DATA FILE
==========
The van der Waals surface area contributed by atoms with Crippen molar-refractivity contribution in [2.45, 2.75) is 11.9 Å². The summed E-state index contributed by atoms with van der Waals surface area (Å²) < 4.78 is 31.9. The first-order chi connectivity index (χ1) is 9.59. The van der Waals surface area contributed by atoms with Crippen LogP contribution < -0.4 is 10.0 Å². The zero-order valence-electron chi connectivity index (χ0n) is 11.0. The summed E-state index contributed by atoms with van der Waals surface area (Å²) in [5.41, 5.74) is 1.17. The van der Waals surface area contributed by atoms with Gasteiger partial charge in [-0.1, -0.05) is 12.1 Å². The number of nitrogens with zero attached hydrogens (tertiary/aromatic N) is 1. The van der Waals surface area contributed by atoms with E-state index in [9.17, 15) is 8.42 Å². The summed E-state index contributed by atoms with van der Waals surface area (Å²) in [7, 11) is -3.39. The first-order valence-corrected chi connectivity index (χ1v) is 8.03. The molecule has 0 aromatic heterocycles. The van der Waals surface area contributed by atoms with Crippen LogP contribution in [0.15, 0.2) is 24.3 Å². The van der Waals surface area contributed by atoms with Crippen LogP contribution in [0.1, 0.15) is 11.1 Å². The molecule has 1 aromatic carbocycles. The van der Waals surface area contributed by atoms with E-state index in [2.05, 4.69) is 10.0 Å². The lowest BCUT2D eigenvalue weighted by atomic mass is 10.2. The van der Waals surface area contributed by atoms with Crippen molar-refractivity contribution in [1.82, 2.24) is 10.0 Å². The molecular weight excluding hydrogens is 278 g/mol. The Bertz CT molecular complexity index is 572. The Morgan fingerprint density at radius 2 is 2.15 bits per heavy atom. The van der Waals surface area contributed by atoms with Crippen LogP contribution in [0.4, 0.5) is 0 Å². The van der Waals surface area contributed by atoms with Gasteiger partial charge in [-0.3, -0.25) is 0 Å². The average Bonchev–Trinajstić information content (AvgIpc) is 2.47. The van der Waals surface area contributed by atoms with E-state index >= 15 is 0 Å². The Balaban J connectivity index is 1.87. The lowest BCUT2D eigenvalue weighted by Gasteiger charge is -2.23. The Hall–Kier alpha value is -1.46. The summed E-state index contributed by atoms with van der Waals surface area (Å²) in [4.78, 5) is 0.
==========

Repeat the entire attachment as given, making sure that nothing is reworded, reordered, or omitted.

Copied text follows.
The van der Waals surface area contributed by atoms with Crippen molar-refractivity contribution in [2.45, 2.75) is 11.9 Å². The summed E-state index contributed by atoms with van der Waals surface area (Å²) < 4.78 is 31.9. The first-order chi connectivity index (χ1) is 9.59. The van der Waals surface area contributed by atoms with Crippen LogP contribution < -0.4 is 10.0 Å². The zero-order valence-electron chi connectivity index (χ0n) is 11.0. The summed E-state index contributed by atoms with van der Waals surface area (Å²) in [5.41, 5.74) is 1.17. The van der Waals surface area contributed by atoms with Gasteiger partial charge in [-0.1, -0.05) is 12.1 Å². The number of nitrogens with zero attached hydrogens (tertiary/aromatic N) is 1. The van der Waals surface area contributed by atoms with E-state index in [9.17, 15) is 8.42 Å². The summed E-state index contributed by atoms with van der Waals surface area (Å²) in [7, 11) is -3.39. The first-order valence-corrected chi connectivity index (χ1v) is 8.03. The molecule has 0 aromatic heterocycles. The van der Waals surface area contributed by atoms with Crippen LogP contribution in [0.15, 0.2) is 24.3 Å². The van der Waals surface area contributed by atoms with Crippen LogP contribution in [0.1, 0.15) is 11.1 Å². The molecule has 1 aromatic carbocycles. The van der Waals surface area contributed by atoms with E-state index in [2.05, 4.69) is 10.0 Å². The lowest BCUT2D eigenvalue weighted by atomic mass is 10.2. The van der Waals surface area contributed by atoms with Crippen molar-refractivity contribution in [1.82, 2.24) is 10.0 Å². The molecular weight excluding hydrogens is 278 g/mol. The Bertz CT molecular complexity index is 572. The Morgan fingerprint density at radius 2 is 2.15 bits per heavy atom. The van der Waals surface area contributed by atoms with Crippen LogP contribution in [0.4, 0.5) is 0 Å². The van der Waals surface area contributed by atoms with Gasteiger partial charge in [-0.3, -0.25) is 0 Å². The average Bonchev–Trinajstić information content (AvgIpc) is 2.47. The van der Waals surface area contributed by atoms with E-state index >= 15 is 0 Å². The Balaban J connectivity index is 1.87. The lowest BCUT2D eigenvalue weighted by Gasteiger charge is -2.23. The Hall–Kier alpha value is -1.46. The summed E-state index contributed by atoms with van der Waals surface area (Å²) in [4.78, 5) is 0.